On the other hand, that might be exactly what you fear—that someone actually will read it. But that needn’t be an intimidating thought. Through your writing people can to get to know you, in a way that often gets lost in casual interactions with coworkers (or formal ones with a potential boss or client). Because if you read enough of a person’s writing, their voice comes through. It doesn’t matter if it’s just explaining a technical issue and offering a solution. Their quirks, their interests—these things bleed through if you read enough of their words.

Getting more adept at writing can help you communicate confidently in other ways too. In a recent ALA On Air live event, Jeffrey Zeldman emphasized the benefit writing can have on your problem-solving process:

I think if you can articulate your thoughts in writing, even though that’s really hard, you’re going to be better in meetings, you’re going to have a point of view; you’re not going to roll over and say, “The client said I should make the button blue and make it bigger, so that’s what I will do,” but instead will go, “What is behind the client’s request? What are we really trying to achieve?”

chmod 777

So now that you’re convinced, where do you start? You might start by giving yourself permission: “I allow myself to publish this thing.” This is one of those things that I’m still working on, myself. I’ve always found writing enjoyable, even easy. Publishing, however, is not. I’ve been blogging for several years, but my ratio of drafts to final posts is pretty dismal. This column has been good for me, because now I’m accountable to someone other than myself. I’ve got an editor that I don’t want to let down. I’ve got folks who actually read this column and respond. But maybe you don’t need more accountability. Maybe you actually need to lower the stakes, and give yourself permission to just get it out there. And again, Jeremy Keith said something along the lines of what I wanted to write:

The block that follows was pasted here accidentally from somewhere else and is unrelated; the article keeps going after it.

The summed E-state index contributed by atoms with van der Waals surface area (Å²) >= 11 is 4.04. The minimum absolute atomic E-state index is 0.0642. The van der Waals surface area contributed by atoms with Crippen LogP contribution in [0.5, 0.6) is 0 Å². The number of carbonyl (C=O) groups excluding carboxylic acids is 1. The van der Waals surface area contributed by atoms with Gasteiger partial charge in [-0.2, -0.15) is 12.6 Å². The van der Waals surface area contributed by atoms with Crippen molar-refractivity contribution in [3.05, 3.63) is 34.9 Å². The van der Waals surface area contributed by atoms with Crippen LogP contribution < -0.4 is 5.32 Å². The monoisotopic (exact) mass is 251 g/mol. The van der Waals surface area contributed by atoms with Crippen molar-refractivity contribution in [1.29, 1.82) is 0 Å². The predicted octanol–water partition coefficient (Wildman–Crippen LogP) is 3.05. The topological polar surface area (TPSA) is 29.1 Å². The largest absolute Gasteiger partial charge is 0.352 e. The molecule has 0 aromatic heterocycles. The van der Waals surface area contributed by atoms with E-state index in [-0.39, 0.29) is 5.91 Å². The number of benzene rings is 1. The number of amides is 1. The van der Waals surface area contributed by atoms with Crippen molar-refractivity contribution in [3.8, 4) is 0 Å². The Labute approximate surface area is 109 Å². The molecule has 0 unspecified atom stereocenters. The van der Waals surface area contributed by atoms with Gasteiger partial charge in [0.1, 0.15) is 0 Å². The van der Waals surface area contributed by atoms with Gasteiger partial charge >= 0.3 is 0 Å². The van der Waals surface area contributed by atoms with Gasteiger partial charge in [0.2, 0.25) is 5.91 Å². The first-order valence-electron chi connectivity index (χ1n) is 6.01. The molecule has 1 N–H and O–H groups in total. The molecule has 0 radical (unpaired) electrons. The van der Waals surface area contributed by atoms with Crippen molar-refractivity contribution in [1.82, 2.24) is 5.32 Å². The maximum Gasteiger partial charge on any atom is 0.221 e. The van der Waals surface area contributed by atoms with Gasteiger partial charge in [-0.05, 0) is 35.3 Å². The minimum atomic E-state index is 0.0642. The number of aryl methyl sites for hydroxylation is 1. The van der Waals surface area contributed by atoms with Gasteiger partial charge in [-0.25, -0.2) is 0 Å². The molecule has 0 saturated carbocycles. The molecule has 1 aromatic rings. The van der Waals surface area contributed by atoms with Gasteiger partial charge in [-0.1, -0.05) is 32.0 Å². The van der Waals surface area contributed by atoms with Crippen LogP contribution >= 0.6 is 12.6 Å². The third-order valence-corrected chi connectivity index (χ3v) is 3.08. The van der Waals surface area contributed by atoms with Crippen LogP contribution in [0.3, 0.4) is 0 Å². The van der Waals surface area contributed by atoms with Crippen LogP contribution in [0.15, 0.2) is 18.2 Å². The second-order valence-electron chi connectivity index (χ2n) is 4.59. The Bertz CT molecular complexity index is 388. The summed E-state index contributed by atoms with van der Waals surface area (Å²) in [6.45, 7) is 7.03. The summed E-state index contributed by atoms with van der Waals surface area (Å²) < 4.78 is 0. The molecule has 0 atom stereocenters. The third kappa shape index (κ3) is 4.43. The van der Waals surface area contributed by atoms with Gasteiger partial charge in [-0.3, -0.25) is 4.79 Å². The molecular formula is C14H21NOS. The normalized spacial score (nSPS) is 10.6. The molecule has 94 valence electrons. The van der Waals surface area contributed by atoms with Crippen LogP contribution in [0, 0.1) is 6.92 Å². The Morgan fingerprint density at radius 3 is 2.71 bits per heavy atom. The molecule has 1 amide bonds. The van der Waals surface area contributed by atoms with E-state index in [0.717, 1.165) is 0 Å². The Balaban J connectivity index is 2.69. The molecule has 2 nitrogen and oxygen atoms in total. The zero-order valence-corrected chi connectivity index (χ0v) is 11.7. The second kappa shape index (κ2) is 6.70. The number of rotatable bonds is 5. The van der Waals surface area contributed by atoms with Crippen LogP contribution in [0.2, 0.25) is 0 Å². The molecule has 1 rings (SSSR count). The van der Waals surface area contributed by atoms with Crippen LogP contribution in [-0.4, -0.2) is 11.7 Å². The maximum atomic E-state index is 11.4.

The whole point of the web is there isn’t a gatekeeper. There isn’t someone with a red pen saying, “That isn’t good enough to be published. That’s not up to scratch. You’re not allowed to publish it.”… It could be the worst thing ever and you still have the right to publish it on your website. You should do it. Don’t let anyone tell you otherwise.

Holy smokes. I heard that, and I almost bulk-published my entire WordPress drafts bin.

Recently, CSS-Tricks ran a survey that asked its community to weigh in on topics that they face daily. I answered the survey, and one of the interesting results was for the question, “You’re stuck. You search the web. You prefer to find answers in these formats:”. The top answer was blog post. Blog post! One of the other leading answers was “Q&A format page” (something like Stack Overflow). That made me think. Why wasn’t Q&A the top answer? Maybe it’s because while web designers want something that works if we simply copy-and-paste, we are also driven by why as much as how.

Code has a story. One of my favorite posts to write (and read) goes something like: “This wasn’t documented anywhere I could find, and it’s such a weird situation that if I don’t write about it nobody would believe me.” I made a category on my blog just for those posts: Technology’s Betrayal. I feel like a web designer’s life is full of those little stories, every day. And usually you tell your teammates over lunch, or over a beer, and you laugh and say, “Isn’t that nuts?” Well, I’m here to say, “write it up.” Let someone else hear that story, too.